This afternoon I got a flood of request (400+ within 10 minutes) to one of my web applications, from the same IP address, for non-existent URI.

All of the requests were GET with a path the matches the following format


an example of one of the requests


Are these requests something to be concerned with, what could be generating the requests, and is there something they are trying to do?

  • 1
    Most probably looking for some kind of known vulnerability. If your site is not susceptible to such a request (ie. it simply generates a 404 and consumes minimal resources) then it's really a non-issue. [A-Z0-9] - GUIDs are hex, which is consistent with the example URL posted. ie. [A-F0-9] (or [A-F\d]). Or you could just match \w (any word character) for a shorter regex and use a quantifier to match 2 x GUIDs.
    – MrWhite
    Commented Aug 19, 2020 at 15:56
  • thanks @MrWhite for the response and Regex simplification. Since this came from someone that is claiming to want to partner with us, I am a bit hesitant to just trust the 404 I've been responding with.
    – Tezyn
    Commented Aug 19, 2020 at 17:04
  • "this came from someone that is claiming to want to partner with us" - that's weird! So, you "know" them? Are they perhaps trying to run their own pen-tests on your app before they commit?!
    – MrWhite
    Commented Aug 20, 2020 at 0:26
  • Ya. I would like to be able to approach them with more than my gut feelings, but can't seem to figure out what they're up to to actually approach them about it.
    – Tezyn
    Commented Aug 20, 2020 at 1:27

1 Answer 1


I've experienced a similar "attack". I think it's unintentional and caused by a bug or malfunction in Kaspersky Antivirus. We saw the exact same request you mention, but only one, followed by hundreds of thousands of POST requests to this path:


Searching the internets I think it looks related to Kasperskys Antivirus JavaScript Injection which injects this snippet in the head of all pages you visit:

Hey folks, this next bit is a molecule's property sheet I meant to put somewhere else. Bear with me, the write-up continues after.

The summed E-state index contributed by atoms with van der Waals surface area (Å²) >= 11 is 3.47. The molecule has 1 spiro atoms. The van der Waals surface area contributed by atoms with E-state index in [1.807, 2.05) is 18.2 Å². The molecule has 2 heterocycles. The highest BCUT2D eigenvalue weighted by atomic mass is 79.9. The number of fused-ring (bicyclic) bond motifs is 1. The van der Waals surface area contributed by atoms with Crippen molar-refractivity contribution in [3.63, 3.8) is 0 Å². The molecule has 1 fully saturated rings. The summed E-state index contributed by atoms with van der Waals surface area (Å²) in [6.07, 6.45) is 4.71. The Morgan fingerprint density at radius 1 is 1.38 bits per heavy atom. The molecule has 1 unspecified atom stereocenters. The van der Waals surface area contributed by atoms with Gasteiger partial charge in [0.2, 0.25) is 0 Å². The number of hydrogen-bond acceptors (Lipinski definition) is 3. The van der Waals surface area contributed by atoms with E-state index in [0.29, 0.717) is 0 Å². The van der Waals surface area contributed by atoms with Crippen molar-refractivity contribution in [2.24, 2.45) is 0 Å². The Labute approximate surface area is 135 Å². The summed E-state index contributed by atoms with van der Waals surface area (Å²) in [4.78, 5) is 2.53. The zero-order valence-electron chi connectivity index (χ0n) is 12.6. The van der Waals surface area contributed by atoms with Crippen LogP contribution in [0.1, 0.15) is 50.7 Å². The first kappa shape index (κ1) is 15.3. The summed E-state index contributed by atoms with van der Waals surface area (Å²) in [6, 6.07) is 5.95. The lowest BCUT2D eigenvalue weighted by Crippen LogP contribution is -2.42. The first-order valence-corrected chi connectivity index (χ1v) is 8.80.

<script type="text/javascript"

The suspicion is that this script have gone bananas and started directing requests to the main site instead of the gc.kis.scr.kaspersky-labs.com host (which resolves to a local non-routable 127-address where I suspect there sits a local HTTP-listener serving the script and receiving metrics/logs if you've installed Kasperskys). My guess is that the first GUID you see in the requests is the same as the GUID in the script path above, which apparently is some sort of identifier/representation of the Kaspersky license key.

The difference in behavior after the first request could maybe be caused by the fact that we in this case responded to 404's with 200.

  • I feel like this only partially answers the question. Are these requests something that OP should be concerned with? Can you point to any documentation about Kaspersky's script going "bananas"? If it turns out to not Kaspersky, what else could it be? Commented Sep 11, 2021 at 16:34
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    @mike-ciffone, this question has been sitting here for 13 months, and apart from a few blog posts in Chinese and Japanese that gives away this URL in screenshots from traffic snoops discussing the Kaspersky Antivirus Javascript Injection privacy debacle a couple of years ago, the internet is pretty much blank. As I suggested, I don't think the OP is actively targeted, but we all need to think of how our sites behave should they be flooded with traffic, regardless of source/intention. No I don't have any evidence, but it's not a beginners guess, and it's the only explanation I can come up with. Commented Sep 11, 2021 at 19:56

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